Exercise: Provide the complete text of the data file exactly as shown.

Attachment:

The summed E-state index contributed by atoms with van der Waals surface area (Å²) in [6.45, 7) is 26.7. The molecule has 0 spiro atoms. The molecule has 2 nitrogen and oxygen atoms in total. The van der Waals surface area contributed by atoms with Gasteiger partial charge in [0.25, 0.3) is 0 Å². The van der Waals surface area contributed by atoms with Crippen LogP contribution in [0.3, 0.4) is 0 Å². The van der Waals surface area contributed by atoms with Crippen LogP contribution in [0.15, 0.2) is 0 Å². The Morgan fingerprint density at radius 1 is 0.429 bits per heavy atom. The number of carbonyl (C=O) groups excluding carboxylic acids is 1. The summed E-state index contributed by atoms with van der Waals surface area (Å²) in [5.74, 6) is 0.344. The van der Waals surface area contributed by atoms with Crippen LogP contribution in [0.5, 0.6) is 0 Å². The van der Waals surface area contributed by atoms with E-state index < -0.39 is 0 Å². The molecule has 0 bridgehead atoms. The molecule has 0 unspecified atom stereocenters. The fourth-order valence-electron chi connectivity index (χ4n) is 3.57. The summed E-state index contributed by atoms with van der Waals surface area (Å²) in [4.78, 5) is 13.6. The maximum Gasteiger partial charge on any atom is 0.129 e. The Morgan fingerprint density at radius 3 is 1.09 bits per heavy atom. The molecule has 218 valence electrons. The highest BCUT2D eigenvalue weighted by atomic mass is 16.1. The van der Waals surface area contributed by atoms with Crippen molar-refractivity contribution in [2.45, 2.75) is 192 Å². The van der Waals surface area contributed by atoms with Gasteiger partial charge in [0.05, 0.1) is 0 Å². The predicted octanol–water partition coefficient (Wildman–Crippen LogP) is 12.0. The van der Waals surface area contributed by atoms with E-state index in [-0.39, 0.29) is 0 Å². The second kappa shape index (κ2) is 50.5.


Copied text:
The summed E-state index contributed by atoms with van der Waals surface area (Å²) in [6.45, 7) is 26.7. The molecule has 0 spiro atoms. The molecule has 2 nitrogen and oxygen atoms in total. The van der Waals surface area contributed by atoms with Gasteiger partial charge in [0.25, 0.3) is 0 Å². The van der Waals surface area contributed by atoms with Crippen LogP contribution in [0.3, 0.4) is 0 Å². The van der Waals surface area contributed by atoms with Crippen LogP contribution in [0.15, 0.2) is 0 Å². The Morgan fingerprint density at radius 1 is 0.429 bits per heavy atom. The number of carbonyl (C=O) groups excluding carboxylic acids is 1. The summed E-state index contributed by atoms with van der Waals surface area (Å²) in [5.74, 6) is 0.344. The van der Waals surface area contributed by atoms with Crippen LogP contribution in [0.5, 0.6) is 0 Å². The van der Waals surface area contributed by atoms with E-state index < -0.39 is 0 Å². The molecule has 0 bridgehead atoms. The molecule has 0 unspecified atom stereocenters. The fourth-order valence-electron chi connectivity index (χ4n) is 3.57. The summed E-state index contributed by atoms with van der Waals surface area (Å²) in [4.78, 5) is 13.6. The maximum Gasteiger partial charge on any atom is 0.129 e. The Morgan fingerprint density at radius 3 is 1.09 bits per heavy atom. The molecule has 218 valence electrons. The highest BCUT2D eigenvalue weighted by atomic mass is 16.1. The van der Waals surface area contributed by atoms with Crippen molar-refractivity contribution in [2.45, 2.75) is 192 Å². The van der Waals surface area contributed by atoms with Gasteiger partial charge in [0.05, 0.1) is 0 Å². The predicted octanol–water partition coefficient (Wildman–Crippen LogP) is 12.0. The van der Waals surface area contributed by atoms with E-state index in [-0.39, 0.29) is 0 Å². The second kappa shape index (κ2) is 50.5.